Iraq — Case for war not established — rejected — 18 Mar 2003 at 21:15
The majority of MPs voted against making a change to the motion before Parliament that declared war on Iraq. The intact motion for war was voted through immediately after this amendment was rejected.
The change would have been to replace the sections of the motion which read:
- This House...
- notes that in the 130 days since Resolution 1441 was adopted Iraq has not co-operated actively, unconditionally and immediately with the weapons inspectors, and has rejected the final opportunity to comply and is in further material breach of its obligations under successive mandatory UN Security Council Resolutions;
- regrets that despite sustained diplomatic effort by Her Majesty's Government it has not proved possible to secure a second Resolution in the UN because one Permanent Member of the Security Council made plain in public its intention to use its veto whatever the circumstances;
- notes the opinion of the Attorney General that, Iraq having failed to comply and Iraq being at the time of Resolution 1441 and continuing to be in material breach, the authority to use force under Resolution 678 has revived and so continues today;
- believes that the United Kingdom must uphold the authority of the United Nations as set out in Resolution 1441 and many Resolutions preceding it, and therefore supports the decision of Her Majesty's Government that the United Kingdom should use all means necessary to ensure the disarmament of Iraq's weapons of mass destruction;
- offers wholehearted support to the men and women of Her Majesty's Armed Forces now on duty in the Middle East;
- This House...
- believes that the case for war against Iraq has not yet been established, especially given the absence of specific United Nations authorisation; but,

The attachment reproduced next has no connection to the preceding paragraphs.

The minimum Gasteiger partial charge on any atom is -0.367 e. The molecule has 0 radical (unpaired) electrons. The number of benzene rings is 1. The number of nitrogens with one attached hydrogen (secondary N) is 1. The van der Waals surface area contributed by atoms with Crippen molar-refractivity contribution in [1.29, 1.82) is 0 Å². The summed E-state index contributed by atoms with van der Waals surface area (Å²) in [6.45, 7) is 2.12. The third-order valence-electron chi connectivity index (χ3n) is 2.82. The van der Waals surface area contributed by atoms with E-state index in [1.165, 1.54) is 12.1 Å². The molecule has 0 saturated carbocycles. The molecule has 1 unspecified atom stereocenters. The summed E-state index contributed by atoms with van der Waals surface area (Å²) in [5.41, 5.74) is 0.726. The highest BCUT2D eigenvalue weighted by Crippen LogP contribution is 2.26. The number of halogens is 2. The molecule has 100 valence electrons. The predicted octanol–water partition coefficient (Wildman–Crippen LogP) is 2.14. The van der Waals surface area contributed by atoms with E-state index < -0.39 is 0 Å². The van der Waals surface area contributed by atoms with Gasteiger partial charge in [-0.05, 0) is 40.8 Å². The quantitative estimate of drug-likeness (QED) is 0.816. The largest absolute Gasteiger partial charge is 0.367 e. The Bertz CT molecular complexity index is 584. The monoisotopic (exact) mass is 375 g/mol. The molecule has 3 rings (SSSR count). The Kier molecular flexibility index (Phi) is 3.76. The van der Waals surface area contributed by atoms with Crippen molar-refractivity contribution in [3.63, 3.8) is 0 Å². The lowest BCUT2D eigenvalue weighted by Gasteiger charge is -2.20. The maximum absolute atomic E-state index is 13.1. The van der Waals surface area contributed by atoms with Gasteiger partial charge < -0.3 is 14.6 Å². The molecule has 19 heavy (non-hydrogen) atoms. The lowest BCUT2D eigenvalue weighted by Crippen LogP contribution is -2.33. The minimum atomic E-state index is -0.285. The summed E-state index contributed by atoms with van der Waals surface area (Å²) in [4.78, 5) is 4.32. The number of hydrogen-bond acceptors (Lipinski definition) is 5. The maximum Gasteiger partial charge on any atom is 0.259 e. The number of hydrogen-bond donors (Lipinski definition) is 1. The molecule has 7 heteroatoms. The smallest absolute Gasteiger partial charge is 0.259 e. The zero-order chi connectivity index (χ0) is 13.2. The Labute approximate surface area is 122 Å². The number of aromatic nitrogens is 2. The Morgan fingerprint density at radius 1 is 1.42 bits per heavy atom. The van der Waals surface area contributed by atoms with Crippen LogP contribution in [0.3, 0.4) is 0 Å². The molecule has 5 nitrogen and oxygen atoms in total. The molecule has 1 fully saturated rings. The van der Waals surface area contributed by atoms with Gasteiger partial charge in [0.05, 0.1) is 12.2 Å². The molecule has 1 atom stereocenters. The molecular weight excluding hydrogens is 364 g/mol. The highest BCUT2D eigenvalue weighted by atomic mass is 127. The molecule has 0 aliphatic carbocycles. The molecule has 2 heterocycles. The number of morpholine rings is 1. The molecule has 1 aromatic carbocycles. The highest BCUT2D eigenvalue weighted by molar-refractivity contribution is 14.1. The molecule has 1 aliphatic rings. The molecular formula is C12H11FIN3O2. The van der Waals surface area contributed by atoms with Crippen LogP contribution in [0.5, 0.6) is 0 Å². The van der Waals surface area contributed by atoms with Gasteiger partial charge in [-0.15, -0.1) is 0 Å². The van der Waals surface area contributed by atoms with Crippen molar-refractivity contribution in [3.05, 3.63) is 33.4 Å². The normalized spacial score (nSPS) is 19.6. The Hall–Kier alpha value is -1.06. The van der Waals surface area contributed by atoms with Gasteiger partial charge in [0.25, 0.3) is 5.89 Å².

- in the event that hostilities do commence, pledges its total support for the British forces engaged in the Middle East, expresses its admiration for their courage, skill and devotion to duty, and hopes that their tasks will be swiftly concluded with minimal casualties on all sides.
This was one of five major Parliamentary votes for war before the invasion.
-  Division 118, House of Commons, 18 March 2003
-  Peter Kilfoyle MP, House of Commons, 18 March 2003
-  Iraq 2003 - Against the invasion, Publicwhip policy
Votes by party, red entries are votes against the majority for that party.
What is Tell? '+1 tell' means that in addition one member of that party was a teller for that division lobby.
What are Boths? An MP can vote both aye and no in the same division. The boths page explains this.
What is Turnout? This is measured against the total membership of the party at the time of the vote.
|Party||Majority (No)||Minority (Aye)||Both||Turnout|
|Con||139||15 (+1 tell)||0||95.1%|
|Lab||245 (+2 tell)||138 (+1 tell)||0||94.1%|
Includes MPs who were absent (or abstained) from this vote.